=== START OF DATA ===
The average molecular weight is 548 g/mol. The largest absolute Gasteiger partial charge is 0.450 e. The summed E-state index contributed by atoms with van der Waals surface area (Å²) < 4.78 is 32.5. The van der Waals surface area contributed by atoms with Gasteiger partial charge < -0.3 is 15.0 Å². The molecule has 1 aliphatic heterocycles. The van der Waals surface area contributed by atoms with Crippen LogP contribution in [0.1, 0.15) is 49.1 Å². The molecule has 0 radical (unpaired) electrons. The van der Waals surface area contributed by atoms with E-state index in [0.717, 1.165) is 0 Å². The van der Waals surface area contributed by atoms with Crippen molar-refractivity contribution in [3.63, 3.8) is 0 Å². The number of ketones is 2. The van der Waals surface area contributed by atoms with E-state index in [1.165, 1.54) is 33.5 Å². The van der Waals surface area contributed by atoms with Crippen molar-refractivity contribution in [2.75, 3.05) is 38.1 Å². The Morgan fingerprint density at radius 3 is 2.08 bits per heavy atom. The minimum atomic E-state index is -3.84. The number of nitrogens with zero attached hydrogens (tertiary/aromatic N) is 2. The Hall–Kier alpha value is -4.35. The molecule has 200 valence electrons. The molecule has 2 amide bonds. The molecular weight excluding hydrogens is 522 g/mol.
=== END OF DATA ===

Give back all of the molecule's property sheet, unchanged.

The average molecular weight is 548 g/mol. The largest absolute Gasteiger partial charge is 0.450 e. The summed E-state index contributed by atoms with van der Waals surface area (Å²) < 4.78 is 32.5. The van der Waals surface area contributed by atoms with Gasteiger partial charge < -0.3 is 15.0 Å². The molecule has 1 aliphatic heterocycles. The van der Waals surface area contributed by atoms with Crippen LogP contribution in [0.1, 0.15) is 49.1 Å². The molecule has 0 radical (unpaired) electrons. The van der Waals surface area contributed by atoms with E-state index in [0.717, 1.165) is 0 Å². The van der Waals surface area contributed by atoms with Crippen molar-refractivity contribution in [3.63, 3.8) is 0 Å². The number of ketones is 2. The van der Waals surface area contributed by atoms with E-state index in [1.165, 1.54) is 33.5 Å². The van der Waals surface area contributed by atoms with Crippen molar-refractivity contribution in [2.75, 3.05) is 38.1 Å². The Morgan fingerprint density at radius 3 is 2.08 bits per heavy atom. The minimum atomic E-state index is -3.84. The number of nitrogens with zero attached hydrogens (tertiary/aromatic N) is 2. The Hall–Kier alpha value is -4.35. The molecule has 200 valence electrons. The molecule has 2 amide bonds. The molecular weight excluding hydrogens is 522 g/mol.